Generation Z: Renoise


For Berliners and those who can afford to go to Berlin for a quick trip I would like to mention an absolute must see exhibition, namely the exhibition Generation Z: Renoise about the russian musical avantgarde in the 20s and later which is curated by L. Pchelkina, A. Smirnov, P. Aidu, K. Dudakov-Kashuro and E. Vorobyeva. The exhibition is unfortunately not as highly promoted as it should – given how fabulous it is! I hope that this post makes some more people visit it. It is definitely worth it! The exhibition is in the Künstlerhaus Bethanien, Kunstraum (unfortunately not so easy to find), it runs until Feb.23, 2014. It is free of entrance and open from 12:00-19:00 o clock.

The exhibition has the themes: Projectionism and Radio-ear, Revasavr, GIMN Institute, Theremin, Graphical Sound, Industrial Noise Machines, Amateur Noise Instruments and Destruction of Utopia. Below is a small excerpt from the respective themes. A lot of details can also be found in Andrei Smirnov’s book “Sound in Z“.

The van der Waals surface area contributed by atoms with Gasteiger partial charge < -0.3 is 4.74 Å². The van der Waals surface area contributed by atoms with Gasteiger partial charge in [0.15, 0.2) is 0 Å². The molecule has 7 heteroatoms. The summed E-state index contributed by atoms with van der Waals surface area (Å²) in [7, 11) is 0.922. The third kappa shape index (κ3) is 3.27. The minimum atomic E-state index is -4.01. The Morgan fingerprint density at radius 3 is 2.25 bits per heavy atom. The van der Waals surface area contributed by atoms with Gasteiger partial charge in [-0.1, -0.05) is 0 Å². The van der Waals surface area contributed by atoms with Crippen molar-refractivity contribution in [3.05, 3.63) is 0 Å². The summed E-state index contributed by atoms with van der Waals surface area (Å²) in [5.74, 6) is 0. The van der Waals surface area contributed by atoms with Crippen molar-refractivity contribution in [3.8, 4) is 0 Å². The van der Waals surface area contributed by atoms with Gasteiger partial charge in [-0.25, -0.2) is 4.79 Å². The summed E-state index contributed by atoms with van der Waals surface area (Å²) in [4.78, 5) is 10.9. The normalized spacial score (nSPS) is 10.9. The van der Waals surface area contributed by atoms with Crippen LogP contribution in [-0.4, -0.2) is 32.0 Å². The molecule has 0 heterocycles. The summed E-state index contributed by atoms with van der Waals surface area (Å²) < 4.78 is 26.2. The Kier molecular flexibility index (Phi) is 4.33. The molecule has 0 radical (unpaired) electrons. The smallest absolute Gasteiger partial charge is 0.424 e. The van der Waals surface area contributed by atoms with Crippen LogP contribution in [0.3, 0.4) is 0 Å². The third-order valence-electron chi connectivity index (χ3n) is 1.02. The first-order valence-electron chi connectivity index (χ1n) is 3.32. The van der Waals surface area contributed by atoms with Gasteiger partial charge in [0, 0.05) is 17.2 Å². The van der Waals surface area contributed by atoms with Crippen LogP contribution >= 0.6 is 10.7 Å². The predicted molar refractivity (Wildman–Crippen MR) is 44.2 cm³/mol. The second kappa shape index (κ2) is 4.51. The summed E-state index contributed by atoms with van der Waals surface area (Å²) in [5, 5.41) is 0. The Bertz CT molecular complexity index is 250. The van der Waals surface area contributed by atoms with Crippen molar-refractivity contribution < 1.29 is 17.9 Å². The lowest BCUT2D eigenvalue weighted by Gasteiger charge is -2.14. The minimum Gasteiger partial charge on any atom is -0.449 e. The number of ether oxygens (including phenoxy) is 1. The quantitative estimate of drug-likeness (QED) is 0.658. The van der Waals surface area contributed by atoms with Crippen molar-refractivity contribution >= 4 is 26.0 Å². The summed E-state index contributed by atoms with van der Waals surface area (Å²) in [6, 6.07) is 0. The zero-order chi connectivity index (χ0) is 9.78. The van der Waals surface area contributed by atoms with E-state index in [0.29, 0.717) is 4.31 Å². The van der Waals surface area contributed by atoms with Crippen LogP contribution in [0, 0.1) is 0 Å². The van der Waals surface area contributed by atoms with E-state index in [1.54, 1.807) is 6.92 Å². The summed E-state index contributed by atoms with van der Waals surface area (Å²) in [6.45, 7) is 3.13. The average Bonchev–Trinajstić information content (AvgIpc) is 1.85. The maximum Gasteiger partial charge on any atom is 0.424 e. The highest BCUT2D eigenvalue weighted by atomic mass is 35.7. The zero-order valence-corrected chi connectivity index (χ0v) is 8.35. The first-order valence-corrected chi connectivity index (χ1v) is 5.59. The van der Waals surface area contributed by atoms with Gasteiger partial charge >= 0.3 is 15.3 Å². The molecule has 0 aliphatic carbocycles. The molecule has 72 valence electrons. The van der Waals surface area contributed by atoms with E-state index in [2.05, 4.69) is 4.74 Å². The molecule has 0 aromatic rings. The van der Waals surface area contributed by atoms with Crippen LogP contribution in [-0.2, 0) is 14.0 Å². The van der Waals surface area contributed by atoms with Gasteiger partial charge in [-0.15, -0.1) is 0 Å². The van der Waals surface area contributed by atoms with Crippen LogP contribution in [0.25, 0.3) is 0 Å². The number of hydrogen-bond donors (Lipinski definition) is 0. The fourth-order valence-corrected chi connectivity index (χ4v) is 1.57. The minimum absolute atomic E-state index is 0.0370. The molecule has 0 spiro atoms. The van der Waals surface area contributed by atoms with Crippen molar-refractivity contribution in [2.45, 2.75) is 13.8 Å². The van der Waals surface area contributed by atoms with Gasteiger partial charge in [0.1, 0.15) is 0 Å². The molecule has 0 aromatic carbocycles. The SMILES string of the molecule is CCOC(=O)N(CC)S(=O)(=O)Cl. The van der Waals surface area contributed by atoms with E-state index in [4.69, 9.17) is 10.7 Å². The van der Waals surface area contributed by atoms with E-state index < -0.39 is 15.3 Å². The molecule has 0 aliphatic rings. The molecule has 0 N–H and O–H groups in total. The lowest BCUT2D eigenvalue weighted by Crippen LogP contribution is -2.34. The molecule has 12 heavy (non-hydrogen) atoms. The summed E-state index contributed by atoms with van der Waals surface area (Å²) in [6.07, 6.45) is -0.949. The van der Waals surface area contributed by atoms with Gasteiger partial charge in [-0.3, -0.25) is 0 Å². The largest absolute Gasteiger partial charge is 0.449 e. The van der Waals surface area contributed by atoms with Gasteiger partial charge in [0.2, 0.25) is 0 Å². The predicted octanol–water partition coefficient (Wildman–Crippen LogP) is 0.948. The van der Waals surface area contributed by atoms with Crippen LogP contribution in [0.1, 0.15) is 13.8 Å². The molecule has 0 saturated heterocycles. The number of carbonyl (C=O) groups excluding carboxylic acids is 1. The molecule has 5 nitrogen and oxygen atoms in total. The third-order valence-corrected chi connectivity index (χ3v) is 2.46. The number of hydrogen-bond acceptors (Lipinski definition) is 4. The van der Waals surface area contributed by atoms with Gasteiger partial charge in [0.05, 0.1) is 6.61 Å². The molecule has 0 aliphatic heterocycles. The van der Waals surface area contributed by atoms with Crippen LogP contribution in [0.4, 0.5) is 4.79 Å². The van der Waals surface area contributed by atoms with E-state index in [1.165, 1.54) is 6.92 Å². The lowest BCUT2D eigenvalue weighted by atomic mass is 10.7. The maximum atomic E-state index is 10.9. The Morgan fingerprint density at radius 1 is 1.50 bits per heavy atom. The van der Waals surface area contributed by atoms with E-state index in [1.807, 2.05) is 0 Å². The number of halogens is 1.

Projectionism and Radio-ear


Solomon Nikritin‘s “Cartogram of the Theory of Projectionism” 1924


The wall displays documentations from the Central Institute of Labour (about which I may eventually write more later) . The film excerpt was I think from a film by Dziga Vertov.

GIMN Institute

The exhibition showed an incredible amount of original instruments and musical equipment, where one room was entirely dedicated to the Theremin. The room of the GIMN Institute (the former State Institute of musical science) displayed also a lot of objects.



De La Tour sirens ca. 1920s


Pneumatical tuning fork ca. 1910


A sine wave oscillator ca. 1950s




A real working Theremin in front of a Theremin performance by Theremin!